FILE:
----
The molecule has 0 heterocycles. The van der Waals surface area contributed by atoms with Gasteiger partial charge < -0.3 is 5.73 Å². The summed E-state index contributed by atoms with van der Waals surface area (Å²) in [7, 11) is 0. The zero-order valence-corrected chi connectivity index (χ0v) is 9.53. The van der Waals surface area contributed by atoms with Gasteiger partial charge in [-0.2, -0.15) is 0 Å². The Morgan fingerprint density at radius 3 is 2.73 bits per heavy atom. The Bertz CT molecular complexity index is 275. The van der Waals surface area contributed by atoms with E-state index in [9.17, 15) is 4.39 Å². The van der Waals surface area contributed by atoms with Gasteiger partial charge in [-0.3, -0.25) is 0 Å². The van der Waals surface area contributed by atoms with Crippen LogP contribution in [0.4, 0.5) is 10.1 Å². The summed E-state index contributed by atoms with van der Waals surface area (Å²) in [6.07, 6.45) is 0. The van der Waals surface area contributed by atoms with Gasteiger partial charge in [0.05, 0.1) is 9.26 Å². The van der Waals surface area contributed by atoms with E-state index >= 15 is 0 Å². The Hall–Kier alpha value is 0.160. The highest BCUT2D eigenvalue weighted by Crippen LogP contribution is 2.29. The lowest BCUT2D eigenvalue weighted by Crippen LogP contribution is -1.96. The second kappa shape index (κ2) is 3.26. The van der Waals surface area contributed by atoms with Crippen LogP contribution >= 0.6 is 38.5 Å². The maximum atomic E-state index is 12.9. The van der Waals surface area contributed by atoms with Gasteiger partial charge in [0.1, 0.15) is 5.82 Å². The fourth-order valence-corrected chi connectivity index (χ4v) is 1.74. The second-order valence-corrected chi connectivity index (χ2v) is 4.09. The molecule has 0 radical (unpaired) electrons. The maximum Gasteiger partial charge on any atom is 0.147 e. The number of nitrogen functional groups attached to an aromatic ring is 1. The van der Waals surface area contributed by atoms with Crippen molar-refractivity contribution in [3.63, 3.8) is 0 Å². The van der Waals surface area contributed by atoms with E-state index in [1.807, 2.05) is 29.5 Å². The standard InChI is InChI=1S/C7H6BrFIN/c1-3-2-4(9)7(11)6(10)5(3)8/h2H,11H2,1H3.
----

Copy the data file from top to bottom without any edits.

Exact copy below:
The molecule has 0 heterocycles. The van der Waals surface area contributed by atoms with Gasteiger partial charge < -0.3 is 5.73 Å². The summed E-state index contributed by atoms with van der Waals surface area (Å²) in [7, 11) is 0. The zero-order valence-corrected chi connectivity index (χ0v) is 9.53. The van der Waals surface area contributed by atoms with Gasteiger partial charge in [-0.2, -0.15) is 0 Å². The Morgan fingerprint density at radius 3 is 2.73 bits per heavy atom. The Bertz CT molecular complexity index is 275. The van der Waals surface area contributed by atoms with E-state index in [9.17, 15) is 4.39 Å². The van der Waals surface area contributed by atoms with Gasteiger partial charge in [-0.3, -0.25) is 0 Å². The van der Waals surface area contributed by atoms with Crippen LogP contribution in [0.4, 0.5) is 10.1 Å². The summed E-state index contributed by atoms with van der Waals surface area (Å²) in [6.07, 6.45) is 0. The van der Waals surface area contributed by atoms with Gasteiger partial charge in [0.05, 0.1) is 9.26 Å². The van der Waals surface area contributed by atoms with E-state index >= 15 is 0 Å². The Hall–Kier alpha value is 0.160. The highest BCUT2D eigenvalue weighted by Crippen LogP contribution is 2.29. The lowest BCUT2D eigenvalue weighted by Crippen LogP contribution is -1.96. The second kappa shape index (κ2) is 3.26. The van der Waals surface area contributed by atoms with Crippen LogP contribution >= 0.6 is 38.5 Å². The maximum atomic E-state index is 12.9. The van der Waals surface area contributed by atoms with Gasteiger partial charge in [0.1, 0.15) is 5.82 Å². The fourth-order valence-corrected chi connectivity index (χ4v) is 1.74. The second-order valence-corrected chi connectivity index (χ2v) is 4.09. The molecule has 0 radical (unpaired) electrons. The maximum Gasteiger partial charge on any atom is 0.147 e. The number of nitrogen functional groups attached to an aromatic ring is 1. The van der Waals surface area contributed by atoms with Crippen molar-refractivity contribution in [3.63, 3.8) is 0 Å². The van der Waals surface area contributed by atoms with E-state index in [1.807, 2.05) is 29.5 Å². The standard InChI is InChI=1S/C7H6BrFIN/c1-3-2-4(9)7(11)6(10)5(3)8/h2H,11H2,1H3.